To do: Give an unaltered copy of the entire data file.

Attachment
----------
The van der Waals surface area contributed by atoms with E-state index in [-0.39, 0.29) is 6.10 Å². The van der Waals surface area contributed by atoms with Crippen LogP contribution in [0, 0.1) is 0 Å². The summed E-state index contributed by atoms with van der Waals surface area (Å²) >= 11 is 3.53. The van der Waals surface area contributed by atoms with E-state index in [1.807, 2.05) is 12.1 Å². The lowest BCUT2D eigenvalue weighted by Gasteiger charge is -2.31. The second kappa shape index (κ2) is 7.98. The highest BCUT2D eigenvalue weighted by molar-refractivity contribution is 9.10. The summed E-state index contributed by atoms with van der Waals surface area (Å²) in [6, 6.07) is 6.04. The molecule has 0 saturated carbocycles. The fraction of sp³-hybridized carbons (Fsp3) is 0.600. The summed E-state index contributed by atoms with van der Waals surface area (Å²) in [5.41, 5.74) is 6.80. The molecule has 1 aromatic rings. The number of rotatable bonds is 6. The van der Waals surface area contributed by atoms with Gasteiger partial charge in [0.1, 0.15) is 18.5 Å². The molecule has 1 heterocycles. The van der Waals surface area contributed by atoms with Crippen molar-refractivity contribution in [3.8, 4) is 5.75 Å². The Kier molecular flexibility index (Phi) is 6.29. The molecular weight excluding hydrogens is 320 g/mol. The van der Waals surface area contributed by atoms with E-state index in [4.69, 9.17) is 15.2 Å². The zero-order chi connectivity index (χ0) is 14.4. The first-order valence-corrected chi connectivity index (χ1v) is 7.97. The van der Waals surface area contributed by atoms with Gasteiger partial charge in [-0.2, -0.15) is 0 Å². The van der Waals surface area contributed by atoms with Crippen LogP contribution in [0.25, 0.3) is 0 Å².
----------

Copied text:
The van der Waals surface area contributed by atoms with E-state index in [-0.39, 0.29) is 6.10 Å². The van der Waals surface area contributed by atoms with Crippen LogP contribution in [0, 0.1) is 0 Å². The summed E-state index contributed by atoms with van der Waals surface area (Å²) >= 11 is 3.53. The van der Waals surface area contributed by atoms with E-state index in [1.807, 2.05) is 12.1 Å². The lowest BCUT2D eigenvalue weighted by Gasteiger charge is -2.31. The second kappa shape index (κ2) is 7.98. The highest BCUT2D eigenvalue weighted by molar-refractivity contribution is 9.10. The summed E-state index contributed by atoms with van der Waals surface area (Å²) in [6, 6.07) is 6.04. The molecule has 0 saturated carbocycles. The fraction of sp³-hybridized carbons (Fsp3) is 0.600. The summed E-state index contributed by atoms with van der Waals surface area (Å²) in [5.41, 5.74) is 6.80. The molecule has 1 aromatic rings. The number of rotatable bonds is 6. The van der Waals surface area contributed by atoms with Gasteiger partial charge in [0.1, 0.15) is 18.5 Å². The molecule has 1 heterocycles. The van der Waals surface area contributed by atoms with Crippen molar-refractivity contribution in [3.8, 4) is 5.75 Å². The Kier molecular flexibility index (Phi) is 6.29. The molecular weight excluding hydrogens is 320 g/mol. The van der Waals surface area contributed by atoms with E-state index in [4.69, 9.17) is 15.2 Å². The zero-order chi connectivity index (χ0) is 14.4. The first-order valence-corrected chi connectivity index (χ1v) is 7.97. The van der Waals surface area contributed by atoms with Gasteiger partial charge in [-0.2, -0.15) is 0 Å². The van der Waals surface area contributed by atoms with Crippen LogP contribution in [0.25, 0.3) is 0 Å².